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Chapter 11

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School
Wilfrid Laurier University
Department
Business
Course
BU288
Professor
Jennifer Komar
Semester
Fall

Description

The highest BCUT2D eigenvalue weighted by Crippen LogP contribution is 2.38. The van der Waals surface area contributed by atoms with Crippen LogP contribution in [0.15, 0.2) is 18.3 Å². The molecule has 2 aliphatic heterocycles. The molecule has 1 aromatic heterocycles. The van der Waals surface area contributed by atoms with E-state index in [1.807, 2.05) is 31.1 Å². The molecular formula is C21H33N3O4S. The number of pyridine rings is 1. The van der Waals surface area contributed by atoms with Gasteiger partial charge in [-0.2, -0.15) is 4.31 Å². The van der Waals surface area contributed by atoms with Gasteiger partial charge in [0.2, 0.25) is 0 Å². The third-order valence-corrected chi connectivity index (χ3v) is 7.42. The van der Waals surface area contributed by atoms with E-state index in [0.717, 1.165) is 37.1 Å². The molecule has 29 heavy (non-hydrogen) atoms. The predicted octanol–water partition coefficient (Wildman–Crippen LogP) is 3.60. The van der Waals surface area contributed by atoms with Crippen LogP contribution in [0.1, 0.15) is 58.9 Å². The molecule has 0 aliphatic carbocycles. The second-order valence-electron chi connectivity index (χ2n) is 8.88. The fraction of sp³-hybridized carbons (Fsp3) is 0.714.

Chapter 11: Decision Making Decision Making - The process of developing a commitment to some course of action Problem – A Perceived gap between an existing state and a desired state Well-Structured Problem – A problem for which the existing state is clear, the desired state is clear, and how to get from one state to the other is fairly obvious Program – A standardized way of solving a problem - some programs come from experience and occur “in the head” and others are more formal such as courier routes being programmed to avoid left-hand turns Ill-Structured Problem – A problem for which the existing and desired states are unclear and the method of getting to the desired state is unknown - “should we implement a risky attempt to rescue hostages?” - cannot be solved with programs Perfect Rationality – A decision strategy that is completely informed, perfectly logical, and oriented toward economic gain Rational Decision Making Process: 1. Identify problem 2. Search for relevant information 3. Develop alternative solutions to the problem 4. Evaluate alternative solutions 5. Choose best solution 6. Implement chosen solution 7. Monitor and evaluate chosen solution Bounded Rationality – A decision strategy that relies on limited information and that reflects time constraints and political considerations Framing – Aspects of the presentation of information about a problem that are assumed by decision makers - could include assumptions about the boundaries of a problem, the possible outcomes of a decision, or the reference points used to decide if a decision is successful Cognitive Biases – Tendencies to acquire and process information in an error-prone way - these biases constitute assumptions and shortcuts that can improve decision-making efficiency, but they frequently lead to serious errors in judgement Confirmation Bias – The tendency to seek out information that conforms to one’s own definition of or solution to a problem Information Overload – The reception of more information than is necessary to make effective decisions - can lead to errors, omissions, delays and cutting corners - writing a term paper and trying to incorporate too many references and viewpoints into a short paper Maximization – The choice of the decision alternative with the greatest expected value Anchoring Effect – The inadequate adjustment of subsequent estimates from an initial estimate that serves as an anchor Satisficing – Establishing an adequate level of acceptability for a solution to a problem and then screening solutions until one that exceeds this level is found The decision maker working under bounded rationality frequently “satisfices” rather than maximizes. - ex. determines an acceptable level of absenteeism rather than trying to maximize attendance Sunk Costs – Permanent losses of resources incurred as the result of a decision - these resources should not enter into future decisions Escalation of Commitment- The tendency to invest additional resources in an apparently failing course of action - buying more faulty computers to prove that they were a good idea Hindsight – The tendency to review the decision-making process to find what was done right or wrong - knew-it-all-along effect; tendency to assume, after the fact, that we knew all along what the outcome of a decision would be - decision makers in a good mood can overestimate the likelihood of good events and use shortcut decision strategies - people in a positive mood tend to rem
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